Sun | Dec 3, 2023

Editorial | Address perennial planning failures

Published:Sunday | October 2, 2022 | 12:06 AM
An aerial view of Big Pond in Bannister, St Catherine, which is perennially flooded.
An aerial view of Big Pond in Bannister, St Catherine, which is perennially flooded.

The US states of Florida and South Carolina are still counting the cost of being hit by Hurricane Ian. Central Florida, particularly, took a pummelling. Buildings were destroyed. Millions of people lost power. Many may have died. It will be a long haul to full recovery. America, fortunately, has the economic wherewithal to make it easier.

Before slamming into the American states, Ian, packing winds of up to 129 miles an hour, caused substantial damage in Cuba. Fortuitously, the storm, whose outer bands had threatened to sideswipe Jamaica, veered away before swinging towards the western regions of Cuba. So last week Prime Minister Andrew Holness was able to report to Parliament that the cost of the damage from the storm was only J$360 million and “not in the billions”.

His finance minister, Nigel Clarke, Mr Holness quipped jokingly, was “sitting very easy, very calm”. We, too, are happy that the situation wasn’t, as was threatened, far worse. But there is no cause for policymakers to be smug.

The storm’s relatively light impact on Jamaica notwithstanding, it again laid bare the country’s perennial failures at planning and the seeming inability of public officials to consistently do the small things and get them right. Like cleaning drains and gullies. Or not putting buildings in areas prone to flooding without taking measures to mitigate the effects. Put another way, the J$360 million that it will cause to repair infrastructure pales in comparison to the impact on the lives of individuals and communities – the social cost of the storm.

Like its Caribbean neighbours, Jamaica won’t escape hurricanes. Each year, between June and November, is the Atlantic hurricane season. With global warming and climate change, the storms are apt to be more frequent and violent.

When they hit the potential for loss of life and negative economic impact is greater.

Indeed, as the Government noted in its recent 20-year disaster risk management green paper, up to the year 2040, approximately 88 per cent of the population lives in areas susceptible to at least three natural hazards. Moreover, 82 per cent of Jamaicans and 70 per cent of major industries, including agriculture, are located in areas vulnerable to meteorological hazards. Over the past two decades the cost of disasters was US$1 billion. The annual average bill for hurricanes was US$67.3 million, or half of one per cent of GDP.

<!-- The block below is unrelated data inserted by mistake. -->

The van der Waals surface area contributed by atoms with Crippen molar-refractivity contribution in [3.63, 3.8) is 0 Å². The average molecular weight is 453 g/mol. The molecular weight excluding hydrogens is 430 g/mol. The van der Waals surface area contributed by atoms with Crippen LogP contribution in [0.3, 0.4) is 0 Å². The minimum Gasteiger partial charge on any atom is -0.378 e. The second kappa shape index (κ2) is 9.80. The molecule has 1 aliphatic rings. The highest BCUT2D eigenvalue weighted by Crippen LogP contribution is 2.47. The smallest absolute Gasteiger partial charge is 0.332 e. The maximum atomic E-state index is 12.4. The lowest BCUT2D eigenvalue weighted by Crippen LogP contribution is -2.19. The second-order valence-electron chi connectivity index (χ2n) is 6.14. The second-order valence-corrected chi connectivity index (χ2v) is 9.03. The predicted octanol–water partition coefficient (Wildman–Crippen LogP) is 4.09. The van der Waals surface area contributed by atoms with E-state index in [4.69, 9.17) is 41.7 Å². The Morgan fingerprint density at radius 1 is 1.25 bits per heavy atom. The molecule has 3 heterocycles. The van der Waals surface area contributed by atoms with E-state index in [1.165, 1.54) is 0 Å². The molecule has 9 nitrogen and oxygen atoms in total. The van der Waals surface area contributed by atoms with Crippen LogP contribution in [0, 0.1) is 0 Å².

The strategy, especially in the face of climate change, is for Jamaica to shield itself against the worst effects of natural disasters. That, however, must start with the exercise of basic common sense. Tropical Storm Ian underlines this point.


Landslides on hillsides and breakaways treacherous roads apart, most of the storm’s impact was from flooding. And these happened in where they usually occur. In that sense it was predictable – and in many cases quite avoidable.

South-central Jamaica, the parishes of Clarendon and St Catherine, which bore the brunt of the flooding, much of the blame rests with the inadequacy of the drainage systems and the failure of administrations, over decades, to properly deal with the problem. Part of this is because governments haven’t been able to afford to do so.

That, however, isn’t the whole story. In many communities the inadequacy of drainage systems is exacerbated each storm season by failure of the authorities to keep what exists clean – whether in Kingston and St Andrew or in Cornpiece in Hayes, Clarendon or in Halse Hall, in the same parish where 81-year-old Valda James has lived with periodic flooding for over six decades. Indeed, across the island, residents complain of garbage-clogged drains and gullies, including some with small islands, with large trees growing on them. When the rains come, they overflow, often into people’s homes.

Further, drain cleaning appears to be a seasonal exercise, rather than an ongoing function of community cleansing and infrastructure maintenance. So, in June or July there is a special allocation, announced with great fanfare, from the central government to the municipalities for drain cleaning. Usually, the money, and its management, are inadequate. Generally, there is little evidence that taxpayers get value for money.

There, too, is the flummoxing approach to policymaking and project implementation that raise awkward questions when events such as what emerged from Tropical Storm Ian occur. Five years ago, US$20 million was spent to widen, and raise, 2.44 kilometres of Marcus Drive in Kingston. According to the National Works Agency (NWA) it was to enhance traffic flow and “improve drainage infrastructure along the corridor”. In some sections the road was to be lifted by three feet (one metre).

Last week, as happens almost anytime there is anything beyond a moderate shower, Marcus Garvey Drive turned into a river. Traffic choked. Government officials have said that the area needs major new drainage infrastructure – as if no one knew before the road’s redevelopment was done.

And there is the completed, not-yet-occupied, but, after Ian now-marooned, police station at Green Acres, St Catherine. The station was built in a flood-prone area. Planners and engineers ought to have been aware. Residents were.

A drainage system for the area will cost more than the station itself. We might have been happy if that was all.

Common sense is the handmaiden of good policymaking.